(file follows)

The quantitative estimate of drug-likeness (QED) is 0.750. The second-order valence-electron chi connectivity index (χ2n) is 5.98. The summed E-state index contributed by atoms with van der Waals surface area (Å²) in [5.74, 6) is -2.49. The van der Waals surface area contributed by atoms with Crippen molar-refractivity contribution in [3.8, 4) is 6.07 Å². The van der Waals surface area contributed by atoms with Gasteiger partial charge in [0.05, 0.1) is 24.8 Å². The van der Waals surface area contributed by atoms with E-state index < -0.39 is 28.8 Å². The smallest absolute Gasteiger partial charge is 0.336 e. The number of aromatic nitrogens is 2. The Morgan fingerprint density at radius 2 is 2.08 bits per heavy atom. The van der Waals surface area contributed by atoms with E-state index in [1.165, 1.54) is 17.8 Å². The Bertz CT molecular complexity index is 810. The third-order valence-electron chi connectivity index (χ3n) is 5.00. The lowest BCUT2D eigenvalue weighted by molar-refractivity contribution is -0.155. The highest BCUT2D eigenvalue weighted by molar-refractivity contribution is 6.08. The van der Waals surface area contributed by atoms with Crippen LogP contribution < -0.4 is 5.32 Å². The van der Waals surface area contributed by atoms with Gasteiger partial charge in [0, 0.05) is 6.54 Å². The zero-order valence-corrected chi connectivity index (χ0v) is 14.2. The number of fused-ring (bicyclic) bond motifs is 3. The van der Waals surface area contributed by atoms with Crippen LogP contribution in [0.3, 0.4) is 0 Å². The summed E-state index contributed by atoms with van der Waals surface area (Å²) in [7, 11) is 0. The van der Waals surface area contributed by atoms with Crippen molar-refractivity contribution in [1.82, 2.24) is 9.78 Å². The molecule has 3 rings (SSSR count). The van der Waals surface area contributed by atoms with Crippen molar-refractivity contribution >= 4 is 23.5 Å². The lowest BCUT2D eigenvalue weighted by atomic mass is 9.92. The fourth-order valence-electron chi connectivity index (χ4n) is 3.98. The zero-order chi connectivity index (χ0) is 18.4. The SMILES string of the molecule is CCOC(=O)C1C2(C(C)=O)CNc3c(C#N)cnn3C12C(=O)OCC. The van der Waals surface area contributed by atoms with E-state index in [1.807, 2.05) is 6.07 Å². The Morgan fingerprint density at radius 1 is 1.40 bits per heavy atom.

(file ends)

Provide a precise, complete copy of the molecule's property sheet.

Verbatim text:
The quantitative estimate of drug-likeness (QED) is 0.750. The second-order valence-electron chi connectivity index (χ2n) is 5.98. The summed E-state index contributed by atoms with van der Waals surface area (Å²) in [5.74, 6) is -2.49. The van der Waals surface area contributed by atoms with Crippen molar-refractivity contribution in [3.8, 4) is 6.07 Å². The van der Waals surface area contributed by atoms with Gasteiger partial charge in [0.05, 0.1) is 24.8 Å². The van der Waals surface area contributed by atoms with E-state index < -0.39 is 28.8 Å². The smallest absolute Gasteiger partial charge is 0.336 e. The number of aromatic nitrogens is 2. The Morgan fingerprint density at radius 2 is 2.08 bits per heavy atom. The van der Waals surface area contributed by atoms with E-state index in [1.165, 1.54) is 17.8 Å². The Bertz CT molecular complexity index is 810. The third-order valence-electron chi connectivity index (χ3n) is 5.00. The lowest BCUT2D eigenvalue weighted by molar-refractivity contribution is -0.155. The highest BCUT2D eigenvalue weighted by molar-refractivity contribution is 6.08. The van der Waals surface area contributed by atoms with Crippen LogP contribution < -0.4 is 5.32 Å². The van der Waals surface area contributed by atoms with Gasteiger partial charge in [0, 0.05) is 6.54 Å². The zero-order valence-corrected chi connectivity index (χ0v) is 14.2. The number of fused-ring (bicyclic) bond motifs is 3. The van der Waals surface area contributed by atoms with Crippen LogP contribution in [0.3, 0.4) is 0 Å². The summed E-state index contributed by atoms with van der Waals surface area (Å²) in [7, 11) is 0. The van der Waals surface area contributed by atoms with Crippen molar-refractivity contribution in [1.82, 2.24) is 9.78 Å². The molecule has 3 rings (SSSR count). The van der Waals surface area contributed by atoms with Crippen molar-refractivity contribution >= 4 is 23.5 Å². The lowest BCUT2D eigenvalue weighted by atomic mass is 9.92. The fourth-order valence-electron chi connectivity index (χ4n) is 3.98. The zero-order chi connectivity index (χ0) is 18.4. The SMILES string of the molecule is CCOC(=O)C1C2(C(C)=O)CNc3c(C#N)cnn3C12C(=O)OCC. The van der Waals surface area contributed by atoms with E-state index in [1.807, 2.05) is 6.07 Å². The Morgan fingerprint density at radius 1 is 1.40 bits per heavy atom.